Vail Resorts, which owns 37 ski areas in three countries, has done this with a wind farm in Nebraska, and is one of five partners for a new solar array in Salt Lake City. Power purchase agreements have helped Vail reach 100% renewable electricity for all its resort and ski areas in North America, and 96% internationally.
Snowshoe Mountain is a ski resort in West Virginia still largely powered by fossil fuels. As the climate bill stalled last summer in Congress, CEO Patti Duncan felt the need to get involved. She doesn’t consider herself an activist but wanted to speak up when she watched one of her state’s senators, Joe Manchin, defend the state’s coal industry and hold up the legislation. Duncan wondered, what about the thriving outdoor industry, which is negatively impacted by the burning of fossil fuels?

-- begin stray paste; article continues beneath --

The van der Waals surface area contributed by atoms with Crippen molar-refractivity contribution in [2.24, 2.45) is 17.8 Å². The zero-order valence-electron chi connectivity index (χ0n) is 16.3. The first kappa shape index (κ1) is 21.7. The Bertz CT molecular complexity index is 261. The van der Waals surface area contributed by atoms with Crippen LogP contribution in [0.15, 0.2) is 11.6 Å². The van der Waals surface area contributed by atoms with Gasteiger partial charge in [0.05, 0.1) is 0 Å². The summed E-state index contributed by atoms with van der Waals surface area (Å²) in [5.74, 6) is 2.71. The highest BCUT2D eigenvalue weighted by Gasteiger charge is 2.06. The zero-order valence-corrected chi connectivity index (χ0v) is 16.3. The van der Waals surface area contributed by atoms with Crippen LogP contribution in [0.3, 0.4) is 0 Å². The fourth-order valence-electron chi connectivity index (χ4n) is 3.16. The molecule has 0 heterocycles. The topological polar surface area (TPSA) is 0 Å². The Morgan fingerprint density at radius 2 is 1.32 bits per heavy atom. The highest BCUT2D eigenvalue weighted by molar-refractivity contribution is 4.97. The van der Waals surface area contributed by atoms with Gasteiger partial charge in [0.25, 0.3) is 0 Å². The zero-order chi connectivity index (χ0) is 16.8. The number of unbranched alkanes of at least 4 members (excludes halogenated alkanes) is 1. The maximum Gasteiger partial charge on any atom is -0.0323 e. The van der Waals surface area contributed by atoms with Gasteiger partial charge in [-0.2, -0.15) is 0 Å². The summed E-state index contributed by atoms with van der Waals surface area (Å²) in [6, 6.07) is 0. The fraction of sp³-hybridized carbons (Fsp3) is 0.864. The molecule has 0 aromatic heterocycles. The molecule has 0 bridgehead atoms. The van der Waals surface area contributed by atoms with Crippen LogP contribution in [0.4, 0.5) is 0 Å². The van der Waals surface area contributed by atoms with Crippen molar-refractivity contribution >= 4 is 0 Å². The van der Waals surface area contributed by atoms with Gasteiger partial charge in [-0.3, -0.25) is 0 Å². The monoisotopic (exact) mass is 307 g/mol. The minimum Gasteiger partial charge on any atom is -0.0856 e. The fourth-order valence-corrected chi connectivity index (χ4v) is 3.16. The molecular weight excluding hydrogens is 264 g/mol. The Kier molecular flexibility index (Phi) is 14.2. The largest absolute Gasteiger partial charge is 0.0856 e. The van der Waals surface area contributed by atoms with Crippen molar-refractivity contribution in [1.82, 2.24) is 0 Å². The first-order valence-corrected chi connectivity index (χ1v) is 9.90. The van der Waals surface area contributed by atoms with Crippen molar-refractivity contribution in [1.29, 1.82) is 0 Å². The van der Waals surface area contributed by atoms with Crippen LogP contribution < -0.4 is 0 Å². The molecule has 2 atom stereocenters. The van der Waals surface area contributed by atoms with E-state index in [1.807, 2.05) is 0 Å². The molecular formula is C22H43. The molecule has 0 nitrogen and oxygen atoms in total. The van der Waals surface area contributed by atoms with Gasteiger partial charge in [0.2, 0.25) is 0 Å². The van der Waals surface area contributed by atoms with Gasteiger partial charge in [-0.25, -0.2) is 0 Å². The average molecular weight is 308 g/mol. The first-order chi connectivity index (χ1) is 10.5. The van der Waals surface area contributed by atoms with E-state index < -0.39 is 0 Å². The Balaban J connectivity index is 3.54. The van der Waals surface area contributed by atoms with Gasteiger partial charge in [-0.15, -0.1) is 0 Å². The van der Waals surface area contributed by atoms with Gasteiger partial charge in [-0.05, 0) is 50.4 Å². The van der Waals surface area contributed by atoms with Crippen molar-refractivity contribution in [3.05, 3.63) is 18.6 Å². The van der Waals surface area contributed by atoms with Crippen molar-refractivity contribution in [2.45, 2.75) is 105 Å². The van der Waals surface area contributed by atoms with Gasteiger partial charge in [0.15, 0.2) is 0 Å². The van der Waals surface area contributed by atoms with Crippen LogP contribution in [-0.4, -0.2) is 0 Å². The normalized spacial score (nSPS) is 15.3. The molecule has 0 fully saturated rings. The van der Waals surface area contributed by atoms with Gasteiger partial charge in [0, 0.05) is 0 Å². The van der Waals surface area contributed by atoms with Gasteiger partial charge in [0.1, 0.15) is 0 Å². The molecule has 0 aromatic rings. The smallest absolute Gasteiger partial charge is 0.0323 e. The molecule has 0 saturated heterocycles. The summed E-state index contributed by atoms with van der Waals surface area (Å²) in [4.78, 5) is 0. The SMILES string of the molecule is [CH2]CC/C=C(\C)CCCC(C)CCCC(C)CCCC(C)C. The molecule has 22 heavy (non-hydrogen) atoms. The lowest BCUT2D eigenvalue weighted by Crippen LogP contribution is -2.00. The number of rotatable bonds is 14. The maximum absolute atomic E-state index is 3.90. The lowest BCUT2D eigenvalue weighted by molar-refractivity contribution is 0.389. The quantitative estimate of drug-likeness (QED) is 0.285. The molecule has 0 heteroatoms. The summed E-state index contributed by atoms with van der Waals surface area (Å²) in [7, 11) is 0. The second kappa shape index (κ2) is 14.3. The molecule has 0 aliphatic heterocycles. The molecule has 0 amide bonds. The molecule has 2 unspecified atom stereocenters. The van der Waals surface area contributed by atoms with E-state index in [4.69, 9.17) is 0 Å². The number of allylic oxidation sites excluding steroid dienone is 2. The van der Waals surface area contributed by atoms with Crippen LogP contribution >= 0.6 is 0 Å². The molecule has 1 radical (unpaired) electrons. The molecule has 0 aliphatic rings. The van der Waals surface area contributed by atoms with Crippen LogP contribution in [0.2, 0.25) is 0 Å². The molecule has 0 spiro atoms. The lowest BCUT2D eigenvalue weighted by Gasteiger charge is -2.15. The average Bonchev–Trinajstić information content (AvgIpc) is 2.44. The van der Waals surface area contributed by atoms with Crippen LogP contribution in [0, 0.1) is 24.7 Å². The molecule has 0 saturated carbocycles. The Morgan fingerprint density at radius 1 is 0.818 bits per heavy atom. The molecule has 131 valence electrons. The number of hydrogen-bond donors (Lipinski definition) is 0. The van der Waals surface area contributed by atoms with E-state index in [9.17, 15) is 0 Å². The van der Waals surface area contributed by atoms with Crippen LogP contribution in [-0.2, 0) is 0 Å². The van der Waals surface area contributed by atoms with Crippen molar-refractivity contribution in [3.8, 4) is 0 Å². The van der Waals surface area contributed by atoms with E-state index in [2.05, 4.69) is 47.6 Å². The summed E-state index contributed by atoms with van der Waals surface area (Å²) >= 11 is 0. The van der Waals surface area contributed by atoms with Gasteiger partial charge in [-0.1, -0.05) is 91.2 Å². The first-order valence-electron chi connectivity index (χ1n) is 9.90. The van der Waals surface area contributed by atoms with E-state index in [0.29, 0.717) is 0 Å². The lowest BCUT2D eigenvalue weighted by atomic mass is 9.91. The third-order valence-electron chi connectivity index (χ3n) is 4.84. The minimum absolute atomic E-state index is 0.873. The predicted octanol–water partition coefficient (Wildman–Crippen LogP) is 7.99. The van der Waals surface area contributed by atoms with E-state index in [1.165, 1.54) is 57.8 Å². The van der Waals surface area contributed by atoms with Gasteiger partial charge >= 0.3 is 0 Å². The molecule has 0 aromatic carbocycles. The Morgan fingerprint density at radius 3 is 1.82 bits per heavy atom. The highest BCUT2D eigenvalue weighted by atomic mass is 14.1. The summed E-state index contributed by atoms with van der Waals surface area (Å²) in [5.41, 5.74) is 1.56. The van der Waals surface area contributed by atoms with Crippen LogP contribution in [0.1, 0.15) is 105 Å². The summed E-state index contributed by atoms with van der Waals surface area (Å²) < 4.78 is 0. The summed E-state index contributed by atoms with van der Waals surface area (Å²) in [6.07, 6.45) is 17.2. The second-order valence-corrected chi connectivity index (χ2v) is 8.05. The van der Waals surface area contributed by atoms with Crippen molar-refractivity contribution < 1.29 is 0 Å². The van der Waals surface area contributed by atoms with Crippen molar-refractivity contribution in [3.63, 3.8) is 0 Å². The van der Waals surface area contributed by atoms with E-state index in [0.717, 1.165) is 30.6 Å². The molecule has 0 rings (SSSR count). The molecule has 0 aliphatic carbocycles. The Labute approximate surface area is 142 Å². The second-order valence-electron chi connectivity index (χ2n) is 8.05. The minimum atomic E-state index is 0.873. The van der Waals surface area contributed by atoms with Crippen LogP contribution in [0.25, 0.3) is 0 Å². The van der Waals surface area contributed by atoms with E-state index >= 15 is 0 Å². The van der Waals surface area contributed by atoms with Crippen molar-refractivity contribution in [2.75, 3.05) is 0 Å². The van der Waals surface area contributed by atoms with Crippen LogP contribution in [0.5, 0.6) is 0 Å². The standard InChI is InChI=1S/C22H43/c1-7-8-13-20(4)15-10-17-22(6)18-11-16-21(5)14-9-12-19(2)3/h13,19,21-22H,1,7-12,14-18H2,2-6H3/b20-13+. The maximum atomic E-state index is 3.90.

With encouragement by owner Alterra Mountain Company and climate activist group Protect Our Winters, she wrote a letter to Manchin. Days later, he came out in support of the bill. Duncan said she doesn’t know whether her letter played a role in the senator’s decision but is glad she spoke up.
“It’s my responsibility to do something about it for our resort and our community and our state,” Duncan said.
On the other side of the country, Aspen had installed a kiosk at its Limelight Hotel lobby at the base of Snowmass Mountain. The kiosk allowed guests to send a pre-paid card to the senator, encouraging him to support the bill.